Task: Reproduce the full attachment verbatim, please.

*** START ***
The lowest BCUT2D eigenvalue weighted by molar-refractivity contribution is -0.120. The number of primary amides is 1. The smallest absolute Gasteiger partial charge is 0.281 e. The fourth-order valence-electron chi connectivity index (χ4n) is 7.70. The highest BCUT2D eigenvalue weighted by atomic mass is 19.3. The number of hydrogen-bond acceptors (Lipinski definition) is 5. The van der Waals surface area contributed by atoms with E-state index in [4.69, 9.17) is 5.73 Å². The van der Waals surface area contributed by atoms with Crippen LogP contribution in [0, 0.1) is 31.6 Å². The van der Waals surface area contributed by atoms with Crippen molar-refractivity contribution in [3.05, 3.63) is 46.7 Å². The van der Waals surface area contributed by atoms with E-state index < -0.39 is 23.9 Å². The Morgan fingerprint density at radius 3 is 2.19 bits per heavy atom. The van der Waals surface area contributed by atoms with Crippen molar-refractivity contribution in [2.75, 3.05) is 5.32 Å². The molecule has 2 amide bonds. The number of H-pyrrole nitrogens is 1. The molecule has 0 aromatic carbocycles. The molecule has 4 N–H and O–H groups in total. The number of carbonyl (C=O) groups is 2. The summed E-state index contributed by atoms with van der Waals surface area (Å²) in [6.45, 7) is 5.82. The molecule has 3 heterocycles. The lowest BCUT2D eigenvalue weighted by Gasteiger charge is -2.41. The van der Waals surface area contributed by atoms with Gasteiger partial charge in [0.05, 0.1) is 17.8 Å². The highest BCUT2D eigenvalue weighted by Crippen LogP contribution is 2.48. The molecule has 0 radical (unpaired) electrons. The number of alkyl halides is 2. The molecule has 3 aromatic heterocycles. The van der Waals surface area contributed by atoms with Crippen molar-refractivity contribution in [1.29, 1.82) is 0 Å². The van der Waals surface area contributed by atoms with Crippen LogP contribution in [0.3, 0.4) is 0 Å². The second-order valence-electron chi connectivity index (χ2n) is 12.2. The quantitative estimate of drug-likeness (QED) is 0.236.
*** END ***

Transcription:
The lowest BCUT2D eigenvalue weighted by molar-refractivity contribution is -0.120. The number of primary amides is 1. The smallest absolute Gasteiger partial charge is 0.281 e. The fourth-order valence-electron chi connectivity index (χ4n) is 7.70. The highest BCUT2D eigenvalue weighted by atomic mass is 19.3. The number of hydrogen-bond acceptors (Lipinski definition) is 5. The van der Waals surface area contributed by atoms with E-state index in [4.69, 9.17) is 5.73 Å². The van der Waals surface area contributed by atoms with Crippen LogP contribution in [0, 0.1) is 31.6 Å². The van der Waals surface area contributed by atoms with Crippen molar-refractivity contribution in [3.05, 3.63) is 46.7 Å². The van der Waals surface area contributed by atoms with E-state index < -0.39 is 23.9 Å². The Morgan fingerprint density at radius 3 is 2.19 bits per heavy atom. The van der Waals surface area contributed by atoms with Crippen molar-refractivity contribution in [2.75, 3.05) is 5.32 Å². The molecule has 2 amide bonds. The number of H-pyrrole nitrogens is 1. The molecule has 0 aromatic carbocycles. The molecule has 4 N–H and O–H groups in total. The number of carbonyl (C=O) groups is 2. The summed E-state index contributed by atoms with van der Waals surface area (Å²) in [6.45, 7) is 5.82. The molecule has 3 heterocycles. The lowest BCUT2D eigenvalue weighted by Gasteiger charge is -2.41. The van der Waals surface area contributed by atoms with Gasteiger partial charge in [0.05, 0.1) is 17.8 Å². The highest BCUT2D eigenvalue weighted by Crippen LogP contribution is 2.48. The molecule has 0 radical (unpaired) electrons. The number of alkyl halides is 2. The molecule has 3 aromatic heterocycles. The van der Waals surface area contributed by atoms with Crippen molar-refractivity contribution in [1.29, 1.82) is 0 Å². The van der Waals surface area contributed by atoms with Crippen LogP contribution in [0.3, 0.4) is 0 Å². The second-order valence-electron chi connectivity index (χ2n) is 12.2. The quantitative estimate of drug-likeness (QED) is 0.236.